Background: This study aimed to establish nationwide data for the distributions of typical and atypical bacterial pathogens in Korean patients with moderate acute exacerbations of chronic obstructive pulmonary disease (AECOPD) and evaluate the clinical usefulness of a urinary antigen test (UAT) to detect Streptococcus pneumoniae.
Methods: This study was a post hoc analysis of a randomized controlled trial designed to compare oral zabofloxacin with moxifloxacin for treating outpatients with moderate AECOPD. From clinics across South Korea, 342 subjects with AECOPD were enrolled, and their blood, sputum, and urine samples were collected at baseline. A serologic test, sputum culture and polymerase chain reaction (PCR), and UAT were performed to identify bacterial pathogens. Bacterial prevalence and regional distributions were analyzed. The patients' characteristics and clinical response between UAT-positive and UAT-negative groups were compared, as were the Streptococcus pneumoniae detection rates using conventional sputum culture and PCR versus UAT.
Results: The most commonly isolated pathogen was Haemophilus influenzae (30.3%), followed by Streptococcus pneumoniae (24.7%) and Pseudomonas aeruginosa (14.0%), with no significant regional differences in bacterial distribution. Patients with positive UAT for Streptococcus pneumoniae showed no clinical failure when treated with respiratory quinolone (0.0%), whereas 11.8% of patients with negative UAT showed clinical failure (P=0.037). UAT showed moderate agreement with sputum culture by kappa coefficient (κ=0.476).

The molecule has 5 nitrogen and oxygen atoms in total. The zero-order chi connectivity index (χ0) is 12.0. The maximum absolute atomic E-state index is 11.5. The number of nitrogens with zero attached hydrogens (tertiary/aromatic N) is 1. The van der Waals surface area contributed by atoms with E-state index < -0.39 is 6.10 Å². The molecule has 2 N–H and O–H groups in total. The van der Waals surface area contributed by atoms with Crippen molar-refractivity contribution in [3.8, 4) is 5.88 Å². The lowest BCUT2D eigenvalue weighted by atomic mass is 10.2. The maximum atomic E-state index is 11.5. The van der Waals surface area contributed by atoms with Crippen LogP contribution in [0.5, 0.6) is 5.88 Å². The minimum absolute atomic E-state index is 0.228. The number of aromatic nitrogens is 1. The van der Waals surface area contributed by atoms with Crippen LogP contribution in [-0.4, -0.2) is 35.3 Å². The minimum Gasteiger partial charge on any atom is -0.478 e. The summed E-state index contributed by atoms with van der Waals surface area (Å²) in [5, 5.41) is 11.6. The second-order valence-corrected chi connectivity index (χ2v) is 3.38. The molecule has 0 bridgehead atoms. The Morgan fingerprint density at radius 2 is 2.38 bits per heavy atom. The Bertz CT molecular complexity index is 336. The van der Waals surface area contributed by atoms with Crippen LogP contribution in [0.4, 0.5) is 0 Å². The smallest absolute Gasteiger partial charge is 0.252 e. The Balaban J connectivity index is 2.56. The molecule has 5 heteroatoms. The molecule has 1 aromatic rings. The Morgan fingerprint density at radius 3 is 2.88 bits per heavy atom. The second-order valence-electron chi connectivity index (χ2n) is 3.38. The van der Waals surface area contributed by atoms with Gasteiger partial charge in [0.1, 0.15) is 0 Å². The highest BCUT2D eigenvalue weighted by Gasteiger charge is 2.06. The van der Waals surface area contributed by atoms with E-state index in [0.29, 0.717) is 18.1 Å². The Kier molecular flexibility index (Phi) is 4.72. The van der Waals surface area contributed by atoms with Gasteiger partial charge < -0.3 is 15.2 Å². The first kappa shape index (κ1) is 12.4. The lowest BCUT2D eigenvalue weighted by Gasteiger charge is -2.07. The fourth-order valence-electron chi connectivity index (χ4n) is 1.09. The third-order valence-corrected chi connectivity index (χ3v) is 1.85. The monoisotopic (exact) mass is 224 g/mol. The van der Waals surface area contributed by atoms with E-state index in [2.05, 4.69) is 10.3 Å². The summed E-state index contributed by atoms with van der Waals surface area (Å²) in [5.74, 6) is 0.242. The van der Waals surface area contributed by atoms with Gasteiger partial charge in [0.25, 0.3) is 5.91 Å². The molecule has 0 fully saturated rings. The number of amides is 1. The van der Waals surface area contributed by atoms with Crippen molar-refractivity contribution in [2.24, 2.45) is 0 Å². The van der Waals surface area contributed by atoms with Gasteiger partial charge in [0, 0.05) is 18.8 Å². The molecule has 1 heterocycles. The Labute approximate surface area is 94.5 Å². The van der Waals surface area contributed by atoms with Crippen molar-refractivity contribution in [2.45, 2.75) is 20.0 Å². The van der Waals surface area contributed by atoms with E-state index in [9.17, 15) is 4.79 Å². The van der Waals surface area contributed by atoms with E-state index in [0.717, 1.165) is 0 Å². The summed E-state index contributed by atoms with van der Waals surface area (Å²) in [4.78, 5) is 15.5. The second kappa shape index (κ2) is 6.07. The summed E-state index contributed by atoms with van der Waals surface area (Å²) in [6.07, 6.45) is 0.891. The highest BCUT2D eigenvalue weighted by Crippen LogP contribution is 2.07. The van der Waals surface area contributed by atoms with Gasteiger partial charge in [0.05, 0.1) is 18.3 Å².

Conclusions: The bacterial prevalence in patients with moderate AECOPD in South Korea showed correlations with the global prevalence, without significant regional differences. In outpatient settings, UAT has the potential to be used as a supplemental tool with sputum culture as a guide for determining the suspicion of bacterial exacerbation.
Keywords: Pulmonary disease; antibody-coated bacteria test; chronic obstructive; exacerbation; outpatients; urinary.
2022 Journal of Thoracic Disease. All rights reserved.